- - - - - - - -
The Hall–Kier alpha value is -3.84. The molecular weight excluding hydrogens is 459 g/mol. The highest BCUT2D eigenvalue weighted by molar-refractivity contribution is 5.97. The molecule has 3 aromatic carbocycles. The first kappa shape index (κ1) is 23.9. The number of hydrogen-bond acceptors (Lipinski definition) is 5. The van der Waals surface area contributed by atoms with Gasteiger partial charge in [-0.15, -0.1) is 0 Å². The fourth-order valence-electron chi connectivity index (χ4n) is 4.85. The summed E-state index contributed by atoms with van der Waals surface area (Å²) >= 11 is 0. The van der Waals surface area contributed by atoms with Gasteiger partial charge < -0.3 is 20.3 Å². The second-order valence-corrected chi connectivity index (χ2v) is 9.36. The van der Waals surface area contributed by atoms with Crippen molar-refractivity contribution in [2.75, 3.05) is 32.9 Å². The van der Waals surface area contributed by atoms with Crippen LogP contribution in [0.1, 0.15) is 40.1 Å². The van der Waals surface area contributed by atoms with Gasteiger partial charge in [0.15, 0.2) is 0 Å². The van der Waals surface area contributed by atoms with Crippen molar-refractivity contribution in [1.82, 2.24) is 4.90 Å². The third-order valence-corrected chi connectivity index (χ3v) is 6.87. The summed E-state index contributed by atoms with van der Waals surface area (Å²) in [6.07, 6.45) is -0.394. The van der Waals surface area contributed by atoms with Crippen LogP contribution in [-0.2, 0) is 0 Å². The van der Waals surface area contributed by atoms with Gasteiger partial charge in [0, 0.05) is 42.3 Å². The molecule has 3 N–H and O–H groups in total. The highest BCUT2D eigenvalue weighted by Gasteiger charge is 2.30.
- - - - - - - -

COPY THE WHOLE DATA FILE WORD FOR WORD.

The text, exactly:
The Hall–Kier alpha value is -3.84. The molecular weight excluding hydrogens is 459 g/mol. The highest BCUT2D eigenvalue weighted by molar-refractivity contribution is 5.97. The molecule has 3 aromatic carbocycles. The first kappa shape index (κ1) is 23.9. The number of hydrogen-bond acceptors (Lipinski definition) is 5. The van der Waals surface area contributed by atoms with Gasteiger partial charge in [-0.15, -0.1) is 0 Å². The fourth-order valence-electron chi connectivity index (χ4n) is 4.85. The summed E-state index contributed by atoms with van der Waals surface area (Å²) >= 11 is 0. The van der Waals surface area contributed by atoms with Gasteiger partial charge < -0.3 is 20.3 Å². The second-order valence-corrected chi connectivity index (χ2v) is 9.36. The van der Waals surface area contributed by atoms with Crippen molar-refractivity contribution in [2.75, 3.05) is 32.9 Å². The van der Waals surface area contributed by atoms with Crippen LogP contribution in [0.1, 0.15) is 40.1 Å². The van der Waals surface area contributed by atoms with Gasteiger partial charge in [0.15, 0.2) is 0 Å². The van der Waals surface area contributed by atoms with Crippen molar-refractivity contribution in [1.82, 2.24) is 4.90 Å². The third-order valence-corrected chi connectivity index (χ3v) is 6.87. The summed E-state index contributed by atoms with van der Waals surface area (Å²) in [6.07, 6.45) is -0.394. The van der Waals surface area contributed by atoms with Crippen LogP contribution in [-0.2, 0) is 0 Å². The van der Waals surface area contributed by atoms with Gasteiger partial charge in [0, 0.05) is 42.3 Å². The molecule has 3 N–H and O–H groups in total. The highest BCUT2D eigenvalue weighted by Gasteiger charge is 2.30.